Probate Code Section 850 (“Section 850”) is a very useful tool for trust and estate attorneys. Section 850 provides for the determination of claims brought to determine ownership of real or personal property claimed by an estate, a ward or conservatee, or a trustee.
Section 850 is the successor to Probate Code Section 9860, with the purpose to “consolidate (a) decedent’s estates, trusts, conservatorship and guardianships into one section; and, to provide for claims, causes of action, or matters that are normally raised in a civil action to the extent that the matters are related factually to the subject matter of the petition.” Senate Bill 669 was introduced by Senator Charles Poohigian and enacted in 2001.
Attorneys often use Section 850 to transfer property (real and/or personal) from entity to entity (a trust or an estate).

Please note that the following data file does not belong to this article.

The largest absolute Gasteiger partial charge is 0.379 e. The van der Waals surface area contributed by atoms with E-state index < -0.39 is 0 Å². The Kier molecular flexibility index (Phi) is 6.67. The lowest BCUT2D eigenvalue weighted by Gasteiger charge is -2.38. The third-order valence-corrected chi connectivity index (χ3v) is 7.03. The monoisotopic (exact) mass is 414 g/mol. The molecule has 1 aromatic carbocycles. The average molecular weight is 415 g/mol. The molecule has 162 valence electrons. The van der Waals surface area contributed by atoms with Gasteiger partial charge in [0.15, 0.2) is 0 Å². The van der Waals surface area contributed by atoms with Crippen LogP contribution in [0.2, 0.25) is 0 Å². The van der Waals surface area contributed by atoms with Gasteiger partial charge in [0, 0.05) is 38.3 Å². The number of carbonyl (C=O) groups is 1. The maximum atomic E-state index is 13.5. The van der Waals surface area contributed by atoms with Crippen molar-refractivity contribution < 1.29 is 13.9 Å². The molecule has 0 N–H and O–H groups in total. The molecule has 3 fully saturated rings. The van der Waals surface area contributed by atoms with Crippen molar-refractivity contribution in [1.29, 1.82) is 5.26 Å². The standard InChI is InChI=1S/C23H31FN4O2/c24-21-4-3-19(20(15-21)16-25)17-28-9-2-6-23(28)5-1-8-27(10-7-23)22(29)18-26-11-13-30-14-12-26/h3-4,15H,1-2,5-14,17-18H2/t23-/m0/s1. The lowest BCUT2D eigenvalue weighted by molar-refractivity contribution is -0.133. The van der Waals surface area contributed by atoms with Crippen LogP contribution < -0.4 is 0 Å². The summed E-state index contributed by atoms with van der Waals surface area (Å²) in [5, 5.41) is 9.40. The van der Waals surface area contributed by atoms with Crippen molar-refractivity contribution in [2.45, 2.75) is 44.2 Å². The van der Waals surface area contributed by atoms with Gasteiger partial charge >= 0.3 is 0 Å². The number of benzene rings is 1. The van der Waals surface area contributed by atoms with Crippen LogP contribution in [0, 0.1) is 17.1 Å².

There are countless, creative ways to use this tool, including the following:
- A Heggestad Petition to return real property to a trust, when deeded out and never deeded back
- Judicial Foreclosure, when the non-judicial foreclosure remedy (trustee sale) is not available, such as partial-interest deeds of trust, lost notes, or otherwise
- To transfer property into an estate or new trust, when the vested Trust Declaration is missing to effectuate an action to borrow money or sell the property
- To transfer property into a trust, when the deed vesting is not the exact same vesting as the Trust Declaration vesting
- For use when property vested is in a minor or incapacitated person
Don’t forget Probate Code Section 859, which can be alleged in the 850 petition. Section 859 allows for damages equal to twice the value of the property recovered, if the property of an estate is taken, concealed or disposed in bad faith.